The team members invest a lot of time in their studies for the competition. They all take a seventh period class that deals with Aca Dec topics, they also meet outside of class in groups, and study on their own as well. Many are also involved in other activities such as clubs and some are also involved in sports.
“We want our kids to be well-rounded…and be involved in other things,” Dodge said, noting that in some schools, Aca Dec students are discouraged from having other activities.
“It’s a lot of work but it’s all worth it in the end,” Colvin said. “…By the time I get to the contest, I’ve already put in the work. I’m nervous the night before but the day of, I calm down.”
Dempsey agreed that this close to the contest, they can’t worry or change anything now.
“You don’t get the full feel of what Aca Dec is about until you compete for the first time… There’s a lot of energy from OHS at the competition,” Lane added.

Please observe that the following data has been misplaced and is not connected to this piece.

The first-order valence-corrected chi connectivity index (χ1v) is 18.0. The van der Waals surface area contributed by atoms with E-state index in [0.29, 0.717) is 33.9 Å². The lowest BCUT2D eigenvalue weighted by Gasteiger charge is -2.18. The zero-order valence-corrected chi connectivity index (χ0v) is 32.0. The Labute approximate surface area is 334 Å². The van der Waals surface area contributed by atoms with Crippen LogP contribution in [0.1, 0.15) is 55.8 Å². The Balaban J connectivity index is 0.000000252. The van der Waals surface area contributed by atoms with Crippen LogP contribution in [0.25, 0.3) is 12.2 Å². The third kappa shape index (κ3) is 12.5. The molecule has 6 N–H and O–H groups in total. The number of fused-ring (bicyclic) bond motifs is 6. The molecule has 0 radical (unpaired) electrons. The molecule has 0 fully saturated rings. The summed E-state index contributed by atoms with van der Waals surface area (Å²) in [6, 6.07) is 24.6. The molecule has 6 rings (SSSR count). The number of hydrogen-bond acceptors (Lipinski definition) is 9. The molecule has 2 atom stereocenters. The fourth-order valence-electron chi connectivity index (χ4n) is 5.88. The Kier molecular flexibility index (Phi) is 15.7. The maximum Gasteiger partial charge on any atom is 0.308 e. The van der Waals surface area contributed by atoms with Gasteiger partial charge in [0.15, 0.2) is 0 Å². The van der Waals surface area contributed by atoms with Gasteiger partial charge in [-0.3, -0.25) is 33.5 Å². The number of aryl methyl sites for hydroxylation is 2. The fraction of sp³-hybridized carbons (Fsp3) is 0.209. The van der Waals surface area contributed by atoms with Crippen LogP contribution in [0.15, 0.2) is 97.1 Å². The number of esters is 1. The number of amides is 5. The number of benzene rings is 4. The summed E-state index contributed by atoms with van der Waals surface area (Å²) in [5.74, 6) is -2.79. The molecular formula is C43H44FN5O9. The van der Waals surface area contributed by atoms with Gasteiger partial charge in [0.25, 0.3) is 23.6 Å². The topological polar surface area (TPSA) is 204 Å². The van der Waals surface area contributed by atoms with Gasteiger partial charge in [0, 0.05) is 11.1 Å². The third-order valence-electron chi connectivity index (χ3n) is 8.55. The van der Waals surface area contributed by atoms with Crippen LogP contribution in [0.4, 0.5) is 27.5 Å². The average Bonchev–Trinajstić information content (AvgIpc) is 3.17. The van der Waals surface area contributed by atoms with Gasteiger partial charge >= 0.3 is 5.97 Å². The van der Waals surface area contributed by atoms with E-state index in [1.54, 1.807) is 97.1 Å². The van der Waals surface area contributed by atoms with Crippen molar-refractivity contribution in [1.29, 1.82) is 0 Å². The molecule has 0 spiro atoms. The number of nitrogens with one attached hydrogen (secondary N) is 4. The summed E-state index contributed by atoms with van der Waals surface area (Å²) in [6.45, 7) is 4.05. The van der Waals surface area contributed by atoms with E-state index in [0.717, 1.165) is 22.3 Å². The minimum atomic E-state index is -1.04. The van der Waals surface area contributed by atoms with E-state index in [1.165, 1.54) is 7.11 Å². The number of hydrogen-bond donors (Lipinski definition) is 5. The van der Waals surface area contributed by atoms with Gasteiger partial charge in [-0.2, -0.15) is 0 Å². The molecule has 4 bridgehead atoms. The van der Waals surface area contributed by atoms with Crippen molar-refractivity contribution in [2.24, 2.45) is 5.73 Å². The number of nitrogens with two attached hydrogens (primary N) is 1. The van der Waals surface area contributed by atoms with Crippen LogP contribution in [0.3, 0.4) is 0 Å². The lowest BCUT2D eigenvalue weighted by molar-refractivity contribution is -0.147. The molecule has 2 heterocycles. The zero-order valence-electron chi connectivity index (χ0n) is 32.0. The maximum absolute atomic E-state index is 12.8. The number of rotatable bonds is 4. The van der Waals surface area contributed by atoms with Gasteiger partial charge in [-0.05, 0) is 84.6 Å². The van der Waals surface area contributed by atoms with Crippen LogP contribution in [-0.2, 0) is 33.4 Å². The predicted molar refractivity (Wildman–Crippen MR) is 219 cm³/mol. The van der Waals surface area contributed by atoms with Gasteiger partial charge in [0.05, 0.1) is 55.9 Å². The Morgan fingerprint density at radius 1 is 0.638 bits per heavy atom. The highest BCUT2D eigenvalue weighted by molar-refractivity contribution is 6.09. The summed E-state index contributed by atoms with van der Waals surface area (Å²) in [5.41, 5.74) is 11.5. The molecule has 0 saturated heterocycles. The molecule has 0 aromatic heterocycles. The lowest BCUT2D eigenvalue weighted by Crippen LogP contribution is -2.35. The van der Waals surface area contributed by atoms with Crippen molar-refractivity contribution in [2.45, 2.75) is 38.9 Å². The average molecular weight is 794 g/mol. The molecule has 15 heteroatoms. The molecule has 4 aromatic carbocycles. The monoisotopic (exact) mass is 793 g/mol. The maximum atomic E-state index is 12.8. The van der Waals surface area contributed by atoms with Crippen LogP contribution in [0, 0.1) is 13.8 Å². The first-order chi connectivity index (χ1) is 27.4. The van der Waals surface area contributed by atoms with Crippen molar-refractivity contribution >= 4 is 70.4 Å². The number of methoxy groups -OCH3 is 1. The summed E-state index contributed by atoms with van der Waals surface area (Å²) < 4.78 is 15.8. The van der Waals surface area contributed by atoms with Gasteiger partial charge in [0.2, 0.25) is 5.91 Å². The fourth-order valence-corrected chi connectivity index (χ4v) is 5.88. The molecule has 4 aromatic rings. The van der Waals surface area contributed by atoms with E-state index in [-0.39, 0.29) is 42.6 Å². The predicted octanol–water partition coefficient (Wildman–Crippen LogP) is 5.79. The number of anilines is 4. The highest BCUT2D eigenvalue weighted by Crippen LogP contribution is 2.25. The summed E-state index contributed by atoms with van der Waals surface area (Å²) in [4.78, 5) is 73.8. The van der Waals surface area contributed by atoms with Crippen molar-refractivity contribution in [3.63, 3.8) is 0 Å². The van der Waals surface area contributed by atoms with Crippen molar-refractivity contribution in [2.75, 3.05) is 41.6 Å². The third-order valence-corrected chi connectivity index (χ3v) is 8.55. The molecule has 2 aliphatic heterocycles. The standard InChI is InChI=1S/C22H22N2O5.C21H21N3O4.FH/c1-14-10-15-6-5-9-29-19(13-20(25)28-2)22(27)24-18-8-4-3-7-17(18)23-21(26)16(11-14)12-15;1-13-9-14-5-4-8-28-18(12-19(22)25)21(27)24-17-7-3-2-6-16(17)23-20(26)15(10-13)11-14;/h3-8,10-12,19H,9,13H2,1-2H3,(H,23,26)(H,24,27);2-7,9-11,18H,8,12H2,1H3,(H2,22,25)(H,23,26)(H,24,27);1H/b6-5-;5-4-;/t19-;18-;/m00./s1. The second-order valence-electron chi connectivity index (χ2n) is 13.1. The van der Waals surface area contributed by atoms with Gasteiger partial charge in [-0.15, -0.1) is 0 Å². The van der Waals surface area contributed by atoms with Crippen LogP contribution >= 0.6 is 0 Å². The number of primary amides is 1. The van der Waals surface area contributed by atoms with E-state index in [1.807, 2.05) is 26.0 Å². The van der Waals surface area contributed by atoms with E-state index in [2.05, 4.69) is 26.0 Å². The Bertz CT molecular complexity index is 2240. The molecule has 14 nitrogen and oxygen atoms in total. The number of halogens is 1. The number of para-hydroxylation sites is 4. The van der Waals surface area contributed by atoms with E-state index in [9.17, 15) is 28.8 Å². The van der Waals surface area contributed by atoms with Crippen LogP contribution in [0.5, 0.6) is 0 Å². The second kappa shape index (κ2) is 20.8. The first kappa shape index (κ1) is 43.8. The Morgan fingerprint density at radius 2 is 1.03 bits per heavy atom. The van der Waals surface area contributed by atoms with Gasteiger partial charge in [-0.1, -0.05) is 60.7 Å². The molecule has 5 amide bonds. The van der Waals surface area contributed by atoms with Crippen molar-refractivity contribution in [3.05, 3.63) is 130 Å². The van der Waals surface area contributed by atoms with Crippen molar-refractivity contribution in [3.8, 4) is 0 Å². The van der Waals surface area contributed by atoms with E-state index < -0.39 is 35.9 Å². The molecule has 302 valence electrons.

OHS alternate team members are: Martin Arellano, Miguel Barajas, Emma Boggs, Ashley Caron, Austin Clayton, Aleksaandra Courtney, Joy Deos, Bryce Dickman, Billy Fretz, Eva Galindo, Nicholas Geis, Julio Gonzalez, RaeAnna Gottlieb, Katherine Homer, Haakon Magnussen, Nicholas McElmurry, Rachelle Pabalan, Nikita Sinkevich, Sarah Sorenson, Connie Speer, Amber Ulrich, Trevor White, Michael Winders, Danny Wong, and Valeria Zemlyanskaya.
A total of 12 high schools are competing in this year’s contest. The public is invited to attend the Aca Dec culminating event, the Super Quiz and Awards Presentation, on Saturday, Feb. 2 from 1:30 p.m. to 5 p.m. in the Gregori High School Gym, 5518 Stoddard Road, Modesto. Admission is free.
This year’s winner will represent Stanislaus County at the California Academic Decathlon State Finals, March 14-17 in Sacramento.